In Defense of Presidential Campaign Mania

TAP’s Paul Waldman has performed a major public service for us political writers–and particularly news-cycle political bloggers–in making the case for early and frequent coverage of presidential campaigns– yea, even unto coverage of the 2016 cycle before it properly begins. He offers six reasons that essentially involve the psychological and practical needs of journalists. A sample:

I’ve been doing this blogging/column-writing thing for about a decade, and let me tell you, my job gets a lot easier once a presidential campaign gets rolling. One of the principal challenges is finding things to write about—not just meaningful events or situations, but meaningful events or situations about which you as a writer have something interesting to say that might in some small way contribute to your readers’ understanding of the world. But at the height of a campaign, something new happens every day. Even if it’s ridiculous on its own terms (how many of those trumped-up controversies from 2012 have you already forgotten?), chances are you’ll be able to wring something more significant out of it by placing it in a historical context or otherwise determining What It Says About Us.

But Waldman isn’t just offering special pleading for writers and gabbers. His seventh reason for endlessly looped presidential cycles is that it kinda matters a lot:

And finally, it matters—to all of us, whether we’re paying attention or not. After a while, it isn’t hard to get tired of the latest god-awful congressional crisis and conclude that it’ll go through the same motions as the ones that came before and make you even more depressed about our government. But every presidential campaign is different, and no matter what, it will have a profound effect on our country’s future. You don’t have to believe that “This is the most important election of our lifetimes!”, as people say every time, to understand that every presidential election is nevertheless extraordinarily important. The last time people said it didn’t matter who got elected, George W. Bush went to the Oval Office, and you no doubt recall how that worked out. It always matters, and it always will.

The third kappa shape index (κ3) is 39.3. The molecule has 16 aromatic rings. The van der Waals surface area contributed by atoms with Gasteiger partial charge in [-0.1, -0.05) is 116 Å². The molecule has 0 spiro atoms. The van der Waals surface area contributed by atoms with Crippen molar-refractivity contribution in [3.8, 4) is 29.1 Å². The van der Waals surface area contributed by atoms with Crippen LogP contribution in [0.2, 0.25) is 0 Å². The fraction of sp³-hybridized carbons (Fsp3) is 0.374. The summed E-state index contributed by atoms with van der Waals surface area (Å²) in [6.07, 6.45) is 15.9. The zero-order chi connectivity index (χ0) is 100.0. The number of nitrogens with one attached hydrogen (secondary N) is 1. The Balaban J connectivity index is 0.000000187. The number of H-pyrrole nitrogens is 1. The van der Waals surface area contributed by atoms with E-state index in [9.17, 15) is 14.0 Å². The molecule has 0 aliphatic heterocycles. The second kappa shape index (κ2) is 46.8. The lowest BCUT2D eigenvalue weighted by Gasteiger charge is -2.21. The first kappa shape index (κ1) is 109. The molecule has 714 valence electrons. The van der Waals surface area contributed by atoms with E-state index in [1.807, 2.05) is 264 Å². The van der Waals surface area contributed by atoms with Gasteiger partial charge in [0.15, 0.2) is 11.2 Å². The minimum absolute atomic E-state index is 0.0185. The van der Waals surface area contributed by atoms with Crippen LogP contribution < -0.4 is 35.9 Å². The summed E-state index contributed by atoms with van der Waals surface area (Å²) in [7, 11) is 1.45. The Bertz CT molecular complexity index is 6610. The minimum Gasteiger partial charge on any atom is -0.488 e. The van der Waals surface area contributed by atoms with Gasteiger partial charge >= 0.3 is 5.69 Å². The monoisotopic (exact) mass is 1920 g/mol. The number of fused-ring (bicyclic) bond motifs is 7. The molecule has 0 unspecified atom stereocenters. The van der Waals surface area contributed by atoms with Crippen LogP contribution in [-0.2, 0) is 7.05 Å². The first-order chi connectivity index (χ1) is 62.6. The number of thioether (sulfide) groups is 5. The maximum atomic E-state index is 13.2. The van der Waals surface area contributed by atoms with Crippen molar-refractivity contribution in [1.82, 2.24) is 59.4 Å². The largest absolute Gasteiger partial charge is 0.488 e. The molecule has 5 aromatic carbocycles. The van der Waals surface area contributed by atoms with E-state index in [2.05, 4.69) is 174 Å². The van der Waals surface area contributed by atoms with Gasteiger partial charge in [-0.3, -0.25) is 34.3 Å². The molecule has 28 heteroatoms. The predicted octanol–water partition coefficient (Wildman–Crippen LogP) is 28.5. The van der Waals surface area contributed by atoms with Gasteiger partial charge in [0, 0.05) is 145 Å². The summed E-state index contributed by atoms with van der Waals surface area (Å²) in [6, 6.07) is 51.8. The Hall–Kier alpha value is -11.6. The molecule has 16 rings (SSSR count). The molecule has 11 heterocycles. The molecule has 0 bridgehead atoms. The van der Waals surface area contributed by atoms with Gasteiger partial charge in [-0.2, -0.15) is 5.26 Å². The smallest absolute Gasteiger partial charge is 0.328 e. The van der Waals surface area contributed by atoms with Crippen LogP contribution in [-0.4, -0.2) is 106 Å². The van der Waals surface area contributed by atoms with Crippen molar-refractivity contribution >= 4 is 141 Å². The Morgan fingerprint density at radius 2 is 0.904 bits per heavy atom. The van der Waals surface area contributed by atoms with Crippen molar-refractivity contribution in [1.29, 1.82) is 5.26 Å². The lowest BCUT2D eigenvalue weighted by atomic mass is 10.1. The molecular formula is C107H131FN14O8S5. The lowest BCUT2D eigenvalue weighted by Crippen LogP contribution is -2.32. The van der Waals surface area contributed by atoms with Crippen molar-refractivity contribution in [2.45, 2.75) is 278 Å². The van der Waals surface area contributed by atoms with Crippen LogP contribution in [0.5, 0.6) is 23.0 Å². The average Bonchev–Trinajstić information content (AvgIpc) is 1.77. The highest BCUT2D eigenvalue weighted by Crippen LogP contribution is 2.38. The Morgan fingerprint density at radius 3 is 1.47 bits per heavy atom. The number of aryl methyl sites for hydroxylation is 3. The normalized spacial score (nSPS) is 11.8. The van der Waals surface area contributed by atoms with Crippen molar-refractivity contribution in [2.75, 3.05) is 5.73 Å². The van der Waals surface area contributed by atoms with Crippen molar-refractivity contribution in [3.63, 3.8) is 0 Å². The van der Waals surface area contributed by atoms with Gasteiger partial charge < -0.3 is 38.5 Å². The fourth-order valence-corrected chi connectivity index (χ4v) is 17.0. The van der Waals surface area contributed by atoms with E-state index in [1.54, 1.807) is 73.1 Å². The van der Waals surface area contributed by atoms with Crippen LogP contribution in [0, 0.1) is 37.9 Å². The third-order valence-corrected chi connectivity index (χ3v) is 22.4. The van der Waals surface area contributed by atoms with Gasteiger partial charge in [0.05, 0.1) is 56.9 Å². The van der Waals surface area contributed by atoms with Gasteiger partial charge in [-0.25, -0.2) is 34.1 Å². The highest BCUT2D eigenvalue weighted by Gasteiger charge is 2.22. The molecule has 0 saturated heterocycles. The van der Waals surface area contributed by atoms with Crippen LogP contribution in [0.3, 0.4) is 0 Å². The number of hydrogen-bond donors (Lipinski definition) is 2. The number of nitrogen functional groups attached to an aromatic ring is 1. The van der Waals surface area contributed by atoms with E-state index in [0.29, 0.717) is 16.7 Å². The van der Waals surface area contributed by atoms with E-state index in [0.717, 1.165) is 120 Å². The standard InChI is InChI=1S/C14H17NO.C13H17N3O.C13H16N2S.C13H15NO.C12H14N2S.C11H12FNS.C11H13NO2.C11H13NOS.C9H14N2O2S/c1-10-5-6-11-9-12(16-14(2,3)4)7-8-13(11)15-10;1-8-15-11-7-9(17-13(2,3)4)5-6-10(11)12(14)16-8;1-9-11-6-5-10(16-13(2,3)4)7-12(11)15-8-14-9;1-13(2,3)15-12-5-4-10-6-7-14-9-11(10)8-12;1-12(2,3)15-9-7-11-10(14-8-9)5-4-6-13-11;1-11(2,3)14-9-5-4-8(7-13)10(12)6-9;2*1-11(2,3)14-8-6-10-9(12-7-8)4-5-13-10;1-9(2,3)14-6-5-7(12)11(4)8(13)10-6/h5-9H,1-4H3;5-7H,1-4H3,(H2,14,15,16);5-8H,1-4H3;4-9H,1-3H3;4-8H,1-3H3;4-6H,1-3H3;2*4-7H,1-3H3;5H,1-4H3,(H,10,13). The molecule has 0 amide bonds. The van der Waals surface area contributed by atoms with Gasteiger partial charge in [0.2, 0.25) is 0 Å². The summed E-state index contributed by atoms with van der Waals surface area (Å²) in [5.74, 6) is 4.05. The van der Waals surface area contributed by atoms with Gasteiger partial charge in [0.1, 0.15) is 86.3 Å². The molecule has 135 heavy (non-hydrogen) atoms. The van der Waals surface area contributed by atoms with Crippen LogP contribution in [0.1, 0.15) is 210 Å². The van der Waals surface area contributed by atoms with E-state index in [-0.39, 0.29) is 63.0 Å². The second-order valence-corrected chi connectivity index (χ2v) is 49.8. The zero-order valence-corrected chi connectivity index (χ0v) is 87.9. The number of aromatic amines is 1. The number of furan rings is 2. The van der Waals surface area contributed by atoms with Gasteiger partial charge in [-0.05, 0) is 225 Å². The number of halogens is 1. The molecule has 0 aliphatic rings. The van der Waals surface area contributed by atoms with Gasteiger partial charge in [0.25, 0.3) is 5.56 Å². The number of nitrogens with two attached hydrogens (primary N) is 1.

So it’s OK if you decide that you don’t give a damn whether some “Democratic strategist” thinks Hillary Clinton will run, or whether Ted Cruz wowed some evangelicals at a church in Des Moines, or whether Chris Christie raised a bunch of money. You can refuse to care for another year or two, and that’d be fine. But have some sympathy for those of us who write about politics for a living. We want to turn away from the siren song of the presidential campaign. But we can only resist for so long.

As the principal writer for a blog that isn’t supposed to let a sparrow fall to the ground without taking notice, I feel little guilt about writing about the early stages of the 2016 competition, if something relevant to it actually happens. Those writing less frequently have more of a problem. But Paul’s right: a topic that’s inherently journalistic eye-candy is easy to rationalize on grounds that it matters as much as or more than the endless bloviation in Congress that so rarely leads to the actual enactment of legislation. And in August, you take what you can get.

Support Nonprofit Journalism

If you enjoyed this article, consider making a donation to help us produce more like it. The Washington Monthly was founded in 1969 to tell the stories of how government really works—and how to make it work better. Fifty years later, the need for incisive analysis and new, progressive policy ideas is clearer than ever. As a nonprofit, we rely on support from readers like you.

Yes, I’ll make a donation

Ed Kilgore

Ed Kilgore, a Monthly contributing editor, is a columnist for the Daily Intelligencer, New York magazine’s politics blog, and the managing editor for the Democratic Strategist.